Children’s clothing is outperforming women’s and accessories, promotions are still killing margins and the retail environment is still “challenging.”
Anthropologie, it seems, has been the drag on Urban Outfitters.
Though net sales for the total company—which includes Urban Outfitters, Anthropologie, Bhldn, Free People and Terrain—increased 3 percent to $3.5 billion, sales at Anthropologie fell 2.9 percent while sales at Urban Outfitters and Free People increased, albeit slightly.
Direct-to-consumer sales, which saw double digit growth, were what proved most positive for the company, and CEO Richard A. Hayne said in the report released Wednesday Urban Outfitters will continue to shift efforts in that direction.
Profits fell 142 basis points for the three months ended Jan. 31, which the company owed to the delivery and logistics expenses that came with the success of its direct-to-consumer business. Higher markdowns at both Anthropologie and Urban Outfitters didn’t help profits either.
Urban Outfitters Inc. opened 29 new stores last year and closed seven, bringing its totals to 242 Urban Outfitters stores, 225 Anthropologie stores and 127 Free People locations.
Express has seen better quarters.
Net sales at the women’s specialty retailer fell 11 percent in the period ended Jan. 28, dropping to $678.8 million. Comparable sales (including e-commerce) slid 13 percent, compared to a 4 percent increase in the prior year period. Express expects comp sales to be down in the negative high single digits for the coming quarter.
For the full year, net sales were down 7 percent to $2.2 billion.
Increased promotions led to a 560-basis point decline in gross margin and net income in the quarter fell more than 59 percent to $22.8 million.
“Our store performance continued to be impacted by challenging mall traffic and a promotional retail environment,” Express president and CEO David Kornberg said. As such, the company focused its efforts on omnichannel offerings, which Kornberg said drove e-commerce sales up 9 percent in the quarter. “We enter 2017 with confidence that the actions we have taken and the initiatives underway will translate into stronger performance as we move through the year. These initiatives include improving the fashion clarity in our stores through reduced choice counts, launching a new brand campaign, introducing compelling new products, and improving upon key existing categories.”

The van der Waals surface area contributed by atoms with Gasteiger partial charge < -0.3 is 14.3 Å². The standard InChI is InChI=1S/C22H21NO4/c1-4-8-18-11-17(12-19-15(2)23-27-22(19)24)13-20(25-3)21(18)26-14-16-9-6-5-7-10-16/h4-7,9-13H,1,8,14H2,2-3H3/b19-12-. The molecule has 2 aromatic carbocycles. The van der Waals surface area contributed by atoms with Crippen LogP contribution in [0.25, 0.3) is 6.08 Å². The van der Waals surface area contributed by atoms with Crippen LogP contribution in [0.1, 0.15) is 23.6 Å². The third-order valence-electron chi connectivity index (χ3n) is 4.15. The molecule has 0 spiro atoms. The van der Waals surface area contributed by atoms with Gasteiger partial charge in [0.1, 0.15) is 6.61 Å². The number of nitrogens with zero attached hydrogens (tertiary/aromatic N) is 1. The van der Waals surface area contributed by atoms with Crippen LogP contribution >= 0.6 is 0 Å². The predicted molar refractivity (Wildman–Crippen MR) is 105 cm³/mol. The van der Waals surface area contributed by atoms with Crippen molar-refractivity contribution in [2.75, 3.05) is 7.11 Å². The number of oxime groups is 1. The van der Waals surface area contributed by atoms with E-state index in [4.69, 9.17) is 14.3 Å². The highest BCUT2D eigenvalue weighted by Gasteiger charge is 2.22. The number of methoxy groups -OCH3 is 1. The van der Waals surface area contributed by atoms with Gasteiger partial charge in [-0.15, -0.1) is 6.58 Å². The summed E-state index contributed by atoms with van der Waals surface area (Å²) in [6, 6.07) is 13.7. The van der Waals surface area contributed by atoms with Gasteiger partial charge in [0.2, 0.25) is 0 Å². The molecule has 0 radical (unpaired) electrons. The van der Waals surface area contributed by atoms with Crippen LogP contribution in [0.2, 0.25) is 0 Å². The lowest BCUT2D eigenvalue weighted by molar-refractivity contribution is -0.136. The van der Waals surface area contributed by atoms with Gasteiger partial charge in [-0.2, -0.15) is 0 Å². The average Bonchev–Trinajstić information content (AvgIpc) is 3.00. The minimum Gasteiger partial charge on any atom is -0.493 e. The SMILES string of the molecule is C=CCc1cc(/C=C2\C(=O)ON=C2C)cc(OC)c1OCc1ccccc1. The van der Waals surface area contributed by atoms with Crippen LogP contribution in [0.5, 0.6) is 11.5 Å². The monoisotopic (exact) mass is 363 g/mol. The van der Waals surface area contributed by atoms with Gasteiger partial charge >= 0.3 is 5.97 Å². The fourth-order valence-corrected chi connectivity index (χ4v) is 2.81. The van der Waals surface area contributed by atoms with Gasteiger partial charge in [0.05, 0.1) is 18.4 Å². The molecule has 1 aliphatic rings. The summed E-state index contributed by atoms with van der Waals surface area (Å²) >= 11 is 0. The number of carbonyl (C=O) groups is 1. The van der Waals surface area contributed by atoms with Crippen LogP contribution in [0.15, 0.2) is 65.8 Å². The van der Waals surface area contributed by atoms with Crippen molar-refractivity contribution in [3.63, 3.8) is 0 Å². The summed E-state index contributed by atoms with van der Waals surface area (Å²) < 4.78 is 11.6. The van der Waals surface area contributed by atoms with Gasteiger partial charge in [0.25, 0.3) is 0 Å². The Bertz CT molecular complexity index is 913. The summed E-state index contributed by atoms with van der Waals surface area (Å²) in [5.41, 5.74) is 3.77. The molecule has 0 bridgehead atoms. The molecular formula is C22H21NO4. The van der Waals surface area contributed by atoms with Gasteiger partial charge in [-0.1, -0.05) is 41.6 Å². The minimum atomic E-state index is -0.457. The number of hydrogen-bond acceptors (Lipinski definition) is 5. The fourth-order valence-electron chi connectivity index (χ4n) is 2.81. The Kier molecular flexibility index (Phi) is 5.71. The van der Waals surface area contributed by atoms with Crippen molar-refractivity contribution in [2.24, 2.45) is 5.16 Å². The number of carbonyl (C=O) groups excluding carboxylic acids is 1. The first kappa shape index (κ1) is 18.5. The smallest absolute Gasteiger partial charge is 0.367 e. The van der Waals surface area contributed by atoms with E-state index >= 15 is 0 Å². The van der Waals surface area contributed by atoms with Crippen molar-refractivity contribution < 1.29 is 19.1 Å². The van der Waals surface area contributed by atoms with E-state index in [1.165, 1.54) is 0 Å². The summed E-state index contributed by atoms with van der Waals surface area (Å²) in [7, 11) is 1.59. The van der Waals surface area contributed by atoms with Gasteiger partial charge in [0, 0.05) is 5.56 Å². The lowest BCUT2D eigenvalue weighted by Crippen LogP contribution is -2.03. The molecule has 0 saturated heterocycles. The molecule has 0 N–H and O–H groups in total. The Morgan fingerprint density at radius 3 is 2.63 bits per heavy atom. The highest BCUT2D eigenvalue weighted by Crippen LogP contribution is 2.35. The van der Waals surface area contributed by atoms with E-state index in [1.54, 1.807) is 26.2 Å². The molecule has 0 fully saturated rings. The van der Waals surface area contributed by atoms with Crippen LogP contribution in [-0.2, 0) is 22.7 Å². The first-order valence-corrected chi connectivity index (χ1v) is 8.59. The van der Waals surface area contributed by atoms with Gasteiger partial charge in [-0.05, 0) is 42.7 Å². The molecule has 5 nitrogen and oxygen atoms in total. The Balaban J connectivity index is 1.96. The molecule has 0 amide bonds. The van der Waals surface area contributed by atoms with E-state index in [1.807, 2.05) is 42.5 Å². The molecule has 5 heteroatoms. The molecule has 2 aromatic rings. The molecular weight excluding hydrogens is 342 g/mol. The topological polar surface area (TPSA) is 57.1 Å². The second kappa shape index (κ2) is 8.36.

The Children’s Place
Children’s apparel appears to be faring much better than women’s—at least for The Children’s Place.
The company posted a 6.9 percent increase in comparable retail sales for the fourth quarter ended Jan. 28. Net income was up a substantial 114 percent to $34.2 million. For the full fiscal year 2016, net sales at The Children’s Place were up 3.4 percent to $1.785 billion and net income was up 76 percent to $102.3 million.
The Children’s Place closed 22 stores and didn’t open any in the fourth quarter, bringing their count to 1,039 stores—2.4 percent fewer than in the prior year. The company has closed 142 stores since announcing its fleet optimization initiative in 2013 and plans are in place to close another 300 by 2020.
“By any measure, 2016 was a spectacular year for The Children’s Place,” company president and CEO Jane Elfers said. “We made significant progress on our numerous self-help initiatives. And our product assortment, supported by a foundation of superior design, sourcing and merchandising capabilities, clearly resonated with our customers.”
The fourth quarter wasn’t a good one for fashion accessories firm Very Bradley either.
“The retail environment became even more challenging in the fourth quarter,” company CEO Robert Wallstrom said. “Consequently, both total revenues and our gross profit percentage were modestly below our expectations.”
Revenues were down 12 percent to $134.8 million. Comparable sales fell 9.5 percent (reflecting an 11.2 percent decline in store sales and a 6.5 percent decrease in e-commerce sales), which the company attributed to lackluster traffic. Gross profit for the quarter was down 16 percent to $75.1 million compared to the prior year period.
In looking ahead to the first quarter, Vera Bradley said profits will likely be down as the company expects an “increased level of promotional activity.”
“We have a strong brand, a talented team, and a solid financial foundation and are focused on ensuring Vera Bradley’s prosperous future,” Wallstrom said. “However, our transformation is taking longer than we had originally planned, and the overall retail environment and accessories space are significantly more challenging than anticipated.”
To combat the challenging environment and restore the company to success, Wallstrom said Vera Bradley will focus on driving brand desirability, product desirability and strengthening its distribution network in fiscal 2018.